CV Do’s and Don’ts

CV Do’s and Don’ts

31 January 2019 by Justin Rush

CV Do’s and Don’ts

When applying for a job the company will always request your CV.

This is to see how well suited you are to the role they are advertising for. You could be the most qualified person applying for the role but still, fail to get the position because your CV lacks the detail that the hiring manager is looking for. Or alternatively, you could be less skilled than other applications but could get the interview as your CV is better written/ laid out than the other candidates. This is why having a well written and tailored CV is so important.

If you can produce a well written and tailored CV your chances of achieving an interview or even the position you are applying for are significantly increased.

Below we have created a list of the Do’s and Don’ts of CV writing tips to help you make your job application stand out from the crowd!


  1. Keep it short and sweet:

The rule of thumb is to keep your CV to 2 pages. There are a few exceptions to this suggestion. If you are a Senior Manager with a wealth of experience behind you then you can flex your CV up to more than two pages. However, ideally, stick to two pages as it will help eliminate any waffle! Remember, a hiring manager could be reviewing hundreds of CVs and you want to keep yours short and to the point.

  1. Tailor your CV to the Job:

When applying for a job there could be one hundred other candidates’ applying for the same role. This is why it is important to tailor your CV. Hiring Managers will skim through applications and will be able to see which are tailored and which are generic. You increase your chances of achieving an interview when you have tailored your CV to the job you are applying for. Focus on the skills and experience that are required for the job as this allows you to expand on these points to show that you would be a good fit the team.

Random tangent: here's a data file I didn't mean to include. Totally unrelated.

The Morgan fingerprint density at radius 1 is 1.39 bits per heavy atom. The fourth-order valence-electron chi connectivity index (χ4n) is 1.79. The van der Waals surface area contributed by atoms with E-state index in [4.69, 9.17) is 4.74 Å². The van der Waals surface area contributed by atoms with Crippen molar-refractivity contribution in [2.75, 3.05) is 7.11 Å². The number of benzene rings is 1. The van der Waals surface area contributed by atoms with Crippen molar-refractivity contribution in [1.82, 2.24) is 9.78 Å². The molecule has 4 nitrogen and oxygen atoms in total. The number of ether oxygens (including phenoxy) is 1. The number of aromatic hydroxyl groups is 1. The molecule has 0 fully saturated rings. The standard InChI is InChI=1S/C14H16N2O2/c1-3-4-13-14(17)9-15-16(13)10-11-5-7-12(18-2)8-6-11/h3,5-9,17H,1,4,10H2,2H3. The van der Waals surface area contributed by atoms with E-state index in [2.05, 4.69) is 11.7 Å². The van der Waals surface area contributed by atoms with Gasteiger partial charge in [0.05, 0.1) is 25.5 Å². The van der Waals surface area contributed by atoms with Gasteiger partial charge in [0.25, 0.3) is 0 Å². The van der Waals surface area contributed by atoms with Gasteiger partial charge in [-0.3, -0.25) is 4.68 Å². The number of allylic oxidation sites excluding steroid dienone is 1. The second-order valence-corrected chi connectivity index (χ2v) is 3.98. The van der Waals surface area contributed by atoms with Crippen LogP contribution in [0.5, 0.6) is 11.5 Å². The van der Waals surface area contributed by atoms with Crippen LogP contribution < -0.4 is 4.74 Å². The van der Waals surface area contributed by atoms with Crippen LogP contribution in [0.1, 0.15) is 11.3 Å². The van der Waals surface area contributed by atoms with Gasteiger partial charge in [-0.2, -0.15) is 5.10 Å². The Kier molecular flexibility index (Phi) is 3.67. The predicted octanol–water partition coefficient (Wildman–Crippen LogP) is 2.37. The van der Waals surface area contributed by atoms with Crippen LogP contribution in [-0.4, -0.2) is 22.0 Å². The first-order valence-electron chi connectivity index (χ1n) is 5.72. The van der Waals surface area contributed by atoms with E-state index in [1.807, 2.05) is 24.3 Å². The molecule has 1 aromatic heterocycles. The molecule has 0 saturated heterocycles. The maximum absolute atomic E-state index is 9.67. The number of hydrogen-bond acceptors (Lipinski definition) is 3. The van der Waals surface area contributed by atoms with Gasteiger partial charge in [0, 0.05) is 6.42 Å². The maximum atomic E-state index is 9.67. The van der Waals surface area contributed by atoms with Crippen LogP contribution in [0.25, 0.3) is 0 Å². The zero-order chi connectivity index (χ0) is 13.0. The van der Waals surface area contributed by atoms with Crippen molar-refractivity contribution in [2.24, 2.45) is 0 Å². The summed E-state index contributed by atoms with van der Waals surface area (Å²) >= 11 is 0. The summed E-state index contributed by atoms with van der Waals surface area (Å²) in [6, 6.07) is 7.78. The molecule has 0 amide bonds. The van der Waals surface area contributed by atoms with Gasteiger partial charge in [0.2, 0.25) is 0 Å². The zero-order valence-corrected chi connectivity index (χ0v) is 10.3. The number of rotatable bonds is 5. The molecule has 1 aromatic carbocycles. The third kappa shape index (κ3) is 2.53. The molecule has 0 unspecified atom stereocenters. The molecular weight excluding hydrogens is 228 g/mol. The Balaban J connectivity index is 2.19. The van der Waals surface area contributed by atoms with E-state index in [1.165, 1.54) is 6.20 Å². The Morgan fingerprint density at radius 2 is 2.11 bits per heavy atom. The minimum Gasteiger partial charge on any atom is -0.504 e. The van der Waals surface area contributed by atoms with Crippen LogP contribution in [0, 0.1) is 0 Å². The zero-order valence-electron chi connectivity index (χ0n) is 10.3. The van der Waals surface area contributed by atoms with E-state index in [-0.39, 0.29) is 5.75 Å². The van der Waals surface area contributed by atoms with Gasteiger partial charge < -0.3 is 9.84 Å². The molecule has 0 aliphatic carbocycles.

1. Choose the Right CV style:

Each candidate has different experiences and backgrounds so the traditional approach of chronologically writing a CV is not for everyone. There are three types of CV which are most commonly used:

  • Chronological: This is the most common and widely used CV style. It outlines your work experience and education in chronological order.
  • Functional: More commonly known as the ‘Skills-based’ CV. This style highlights your skills and achievements rather than your experience and education. This is a good style to use if there are gaps in your work history or you are planning on a career change.
  • Combination: Is as the name suggests. This style of CV will use a combination of the chronological and functional styles. It combines both your work history and skills.
  1. Follow the Correct CV Format:

  • Personal Details: Always include your name, contact details (email, phone, work phone etc) and address
  • Personal Statement: A small blurb about yourself that will help you stand out from other candidates.
  • Education: Include details of your GCSEs, A-Levels, Degree and Masters as the company you are applying for many ask for proof of these. Also include any relevant professional training, eg, ACCA/Cima/ACA if you are in the Accountancy Sector.